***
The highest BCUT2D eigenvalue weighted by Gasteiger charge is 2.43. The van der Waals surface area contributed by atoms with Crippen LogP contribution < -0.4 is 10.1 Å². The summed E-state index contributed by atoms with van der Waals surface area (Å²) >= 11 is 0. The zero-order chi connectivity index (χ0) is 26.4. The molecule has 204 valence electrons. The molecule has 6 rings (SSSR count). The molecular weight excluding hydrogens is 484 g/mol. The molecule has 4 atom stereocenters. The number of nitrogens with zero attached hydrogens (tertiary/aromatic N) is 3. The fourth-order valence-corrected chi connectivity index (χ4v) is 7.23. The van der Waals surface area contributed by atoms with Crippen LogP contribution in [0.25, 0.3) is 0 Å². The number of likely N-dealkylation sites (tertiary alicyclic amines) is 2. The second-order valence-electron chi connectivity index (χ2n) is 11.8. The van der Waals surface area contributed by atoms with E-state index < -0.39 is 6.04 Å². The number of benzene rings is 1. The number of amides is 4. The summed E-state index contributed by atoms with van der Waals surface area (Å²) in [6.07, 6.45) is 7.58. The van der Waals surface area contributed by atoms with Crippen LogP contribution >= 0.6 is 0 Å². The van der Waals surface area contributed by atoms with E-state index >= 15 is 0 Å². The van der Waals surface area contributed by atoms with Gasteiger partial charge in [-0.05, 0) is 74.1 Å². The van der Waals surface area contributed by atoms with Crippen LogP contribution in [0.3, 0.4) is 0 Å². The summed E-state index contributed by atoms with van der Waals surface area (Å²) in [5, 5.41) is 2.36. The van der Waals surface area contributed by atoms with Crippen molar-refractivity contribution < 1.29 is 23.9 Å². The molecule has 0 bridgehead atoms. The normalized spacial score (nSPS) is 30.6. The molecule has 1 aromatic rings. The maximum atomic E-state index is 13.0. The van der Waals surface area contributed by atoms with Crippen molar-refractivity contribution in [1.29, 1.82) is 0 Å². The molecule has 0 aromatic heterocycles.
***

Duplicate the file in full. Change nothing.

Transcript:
The highest BCUT2D eigenvalue weighted by Gasteiger charge is 2.43. The van der Waals surface area contributed by atoms with Crippen LogP contribution < -0.4 is 10.1 Å². The summed E-state index contributed by atoms with van der Waals surface area (Å²) >= 11 is 0. The zero-order chi connectivity index (χ0) is 26.4. The molecule has 204 valence electrons. The molecule has 6 rings (SSSR count). The molecular weight excluding hydrogens is 484 g/mol. The molecule has 4 atom stereocenters. The number of nitrogens with zero attached hydrogens (tertiary/aromatic N) is 3. The fourth-order valence-corrected chi connectivity index (χ4v) is 7.23. The van der Waals surface area contributed by atoms with Crippen LogP contribution in [0.25, 0.3) is 0 Å². The number of likely N-dealkylation sites (tertiary alicyclic amines) is 2. The second-order valence-electron chi connectivity index (χ2n) is 11.8. The van der Waals surface area contributed by atoms with E-state index < -0.39 is 6.04 Å². The number of benzene rings is 1. The number of amides is 4. The summed E-state index contributed by atoms with van der Waals surface area (Å²) in [6.07, 6.45) is 7.58. The van der Waals surface area contributed by atoms with Crippen LogP contribution >= 0.6 is 0 Å². The van der Waals surface area contributed by atoms with E-state index >= 15 is 0 Å². The van der Waals surface area contributed by atoms with Gasteiger partial charge in [-0.05, 0) is 74.1 Å². The van der Waals surface area contributed by atoms with Crippen LogP contribution in [0.3, 0.4) is 0 Å². The summed E-state index contributed by atoms with van der Waals surface area (Å²) in [5, 5.41) is 2.36. The van der Waals surface area contributed by atoms with Crippen molar-refractivity contribution < 1.29 is 23.9 Å². The molecule has 0 bridgehead atoms. The normalized spacial score (nSPS) is 30.6. The molecule has 1 aromatic rings. The maximum atomic E-state index is 13.0. The van der Waals surface area contributed by atoms with Crippen molar-refractivity contribution in [1.29, 1.82) is 0 Å². The molecule has 0 aromatic heterocycles.